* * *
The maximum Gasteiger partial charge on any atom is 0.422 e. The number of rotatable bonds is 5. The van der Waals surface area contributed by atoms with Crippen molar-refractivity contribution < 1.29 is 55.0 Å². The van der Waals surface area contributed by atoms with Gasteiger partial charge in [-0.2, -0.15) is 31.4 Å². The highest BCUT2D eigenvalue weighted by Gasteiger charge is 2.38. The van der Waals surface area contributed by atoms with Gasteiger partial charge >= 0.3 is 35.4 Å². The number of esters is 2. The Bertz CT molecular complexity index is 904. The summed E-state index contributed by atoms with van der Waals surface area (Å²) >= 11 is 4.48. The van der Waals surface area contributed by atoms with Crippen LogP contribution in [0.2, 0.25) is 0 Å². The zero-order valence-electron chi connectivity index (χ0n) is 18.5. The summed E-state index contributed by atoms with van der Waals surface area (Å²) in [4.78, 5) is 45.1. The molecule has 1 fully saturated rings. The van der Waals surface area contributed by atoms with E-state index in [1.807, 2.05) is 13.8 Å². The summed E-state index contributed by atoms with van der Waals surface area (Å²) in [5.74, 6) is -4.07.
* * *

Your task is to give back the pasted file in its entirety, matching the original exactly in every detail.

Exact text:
The maximum Gasteiger partial charge on any atom is 0.422 e. The number of rotatable bonds is 5. The van der Waals surface area contributed by atoms with Crippen molar-refractivity contribution < 1.29 is 55.0 Å². The van der Waals surface area contributed by atoms with Gasteiger partial charge in [-0.2, -0.15) is 31.4 Å². The highest BCUT2D eigenvalue weighted by Gasteiger charge is 2.38. The van der Waals surface area contributed by atoms with Gasteiger partial charge >= 0.3 is 35.4 Å². The number of esters is 2. The Bertz CT molecular complexity index is 904. The summed E-state index contributed by atoms with van der Waals surface area (Å²) >= 11 is 4.48. The van der Waals surface area contributed by atoms with Crippen LogP contribution in [0.2, 0.25) is 0 Å². The zero-order valence-electron chi connectivity index (χ0n) is 18.5. The summed E-state index contributed by atoms with van der Waals surface area (Å²) in [4.78, 5) is 45.1. The molecule has 1 fully saturated rings. The van der Waals surface area contributed by atoms with E-state index in [1.807, 2.05) is 13.8 Å². The summed E-state index contributed by atoms with van der Waals surface area (Å²) in [5.74, 6) is -4.07.